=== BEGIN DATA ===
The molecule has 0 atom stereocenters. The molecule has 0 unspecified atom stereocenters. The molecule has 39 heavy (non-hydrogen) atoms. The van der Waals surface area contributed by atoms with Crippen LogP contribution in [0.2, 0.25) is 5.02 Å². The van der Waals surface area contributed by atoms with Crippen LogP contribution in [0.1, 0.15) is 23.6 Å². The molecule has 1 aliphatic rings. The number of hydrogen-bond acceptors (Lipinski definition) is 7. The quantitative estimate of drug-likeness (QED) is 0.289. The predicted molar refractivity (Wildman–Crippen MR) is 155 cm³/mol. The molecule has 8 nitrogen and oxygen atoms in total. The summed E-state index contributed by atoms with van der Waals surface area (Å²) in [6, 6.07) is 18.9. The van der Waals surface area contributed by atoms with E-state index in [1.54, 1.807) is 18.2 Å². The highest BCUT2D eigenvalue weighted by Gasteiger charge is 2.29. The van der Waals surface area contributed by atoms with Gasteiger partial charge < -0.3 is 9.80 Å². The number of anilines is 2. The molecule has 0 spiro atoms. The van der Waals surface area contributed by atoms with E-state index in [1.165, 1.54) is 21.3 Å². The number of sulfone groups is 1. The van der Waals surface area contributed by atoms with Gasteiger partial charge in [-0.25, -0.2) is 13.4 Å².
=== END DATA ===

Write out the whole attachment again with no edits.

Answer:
The molecule has 0 atom stereocenters. The molecule has 0 unspecified atom stereocenters. The molecule has 39 heavy (non-hydrogen) atoms. The van der Waals surface area contributed by atoms with Crippen LogP contribution in [0.2, 0.25) is 5.02 Å². The van der Waals surface area contributed by atoms with Crippen LogP contribution in [0.1, 0.15) is 23.6 Å². The molecule has 1 aliphatic rings. The number of hydrogen-bond acceptors (Lipinski definition) is 7. The quantitative estimate of drug-likeness (QED) is 0.289. The predicted molar refractivity (Wildman–Crippen MR) is 155 cm³/mol. The molecule has 8 nitrogen and oxygen atoms in total. The summed E-state index contributed by atoms with van der Waals surface area (Å²) in [6, 6.07) is 18.9. The van der Waals surface area contributed by atoms with E-state index in [1.54, 1.807) is 18.2 Å². The highest BCUT2D eigenvalue weighted by Gasteiger charge is 2.29. The van der Waals surface area contributed by atoms with Gasteiger partial charge < -0.3 is 9.80 Å². The number of anilines is 2. The molecule has 0 spiro atoms. The van der Waals surface area contributed by atoms with E-state index in [1.165, 1.54) is 21.3 Å². The number of sulfone groups is 1. The van der Waals surface area contributed by atoms with Gasteiger partial charge in [-0.25, -0.2) is 13.4 Å².